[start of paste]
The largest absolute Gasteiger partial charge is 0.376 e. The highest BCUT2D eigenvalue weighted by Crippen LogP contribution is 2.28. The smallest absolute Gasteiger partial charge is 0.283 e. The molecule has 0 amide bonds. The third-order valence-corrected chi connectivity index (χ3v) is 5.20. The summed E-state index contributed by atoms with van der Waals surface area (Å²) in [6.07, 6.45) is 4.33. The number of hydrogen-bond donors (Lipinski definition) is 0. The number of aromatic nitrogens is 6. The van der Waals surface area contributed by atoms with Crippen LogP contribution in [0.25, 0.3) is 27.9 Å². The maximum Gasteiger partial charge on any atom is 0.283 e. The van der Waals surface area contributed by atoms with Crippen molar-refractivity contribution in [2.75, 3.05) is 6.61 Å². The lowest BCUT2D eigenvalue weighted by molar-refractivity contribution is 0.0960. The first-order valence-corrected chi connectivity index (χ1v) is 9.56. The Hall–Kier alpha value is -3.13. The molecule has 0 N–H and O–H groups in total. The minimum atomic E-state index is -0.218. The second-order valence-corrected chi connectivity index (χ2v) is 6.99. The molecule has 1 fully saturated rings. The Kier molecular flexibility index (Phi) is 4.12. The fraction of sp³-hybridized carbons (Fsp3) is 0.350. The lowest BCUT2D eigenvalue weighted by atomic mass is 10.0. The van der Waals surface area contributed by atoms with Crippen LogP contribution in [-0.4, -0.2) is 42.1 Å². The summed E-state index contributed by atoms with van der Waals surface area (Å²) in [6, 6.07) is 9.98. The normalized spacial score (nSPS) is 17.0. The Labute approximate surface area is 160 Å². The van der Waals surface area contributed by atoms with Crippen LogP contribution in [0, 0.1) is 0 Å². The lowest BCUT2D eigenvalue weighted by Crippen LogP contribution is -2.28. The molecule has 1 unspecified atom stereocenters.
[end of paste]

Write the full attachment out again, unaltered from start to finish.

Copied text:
The largest absolute Gasteiger partial charge is 0.376 e. The highest BCUT2D eigenvalue weighted by Crippen LogP contribution is 2.28. The smallest absolute Gasteiger partial charge is 0.283 e. The molecule has 0 amide bonds. The third-order valence-corrected chi connectivity index (χ3v) is 5.20. The summed E-state index contributed by atoms with van der Waals surface area (Å²) in [6.07, 6.45) is 4.33. The number of hydrogen-bond donors (Lipinski definition) is 0. The number of aromatic nitrogens is 6. The van der Waals surface area contributed by atoms with Crippen LogP contribution in [0.25, 0.3) is 27.9 Å². The maximum Gasteiger partial charge on any atom is 0.283 e. The van der Waals surface area contributed by atoms with Crippen molar-refractivity contribution in [2.75, 3.05) is 6.61 Å². The lowest BCUT2D eigenvalue weighted by molar-refractivity contribution is 0.0960. The first-order valence-corrected chi connectivity index (χ1v) is 9.56. The Hall–Kier alpha value is -3.13. The molecule has 0 N–H and O–H groups in total. The minimum atomic E-state index is -0.218. The second-order valence-corrected chi connectivity index (χ2v) is 6.99. The molecule has 1 fully saturated rings. The Kier molecular flexibility index (Phi) is 4.12. The fraction of sp³-hybridized carbons (Fsp3) is 0.350. The lowest BCUT2D eigenvalue weighted by atomic mass is 10.0. The van der Waals surface area contributed by atoms with Crippen LogP contribution in [-0.4, -0.2) is 42.1 Å². The summed E-state index contributed by atoms with van der Waals surface area (Å²) in [6, 6.07) is 9.98. The normalized spacial score (nSPS) is 17.0. The Labute approximate surface area is 160 Å². The van der Waals surface area contributed by atoms with Crippen LogP contribution in [0, 0.1) is 0 Å². The lowest BCUT2D eigenvalue weighted by Crippen LogP contribution is -2.28. The molecule has 1 unspecified atom stereocenters.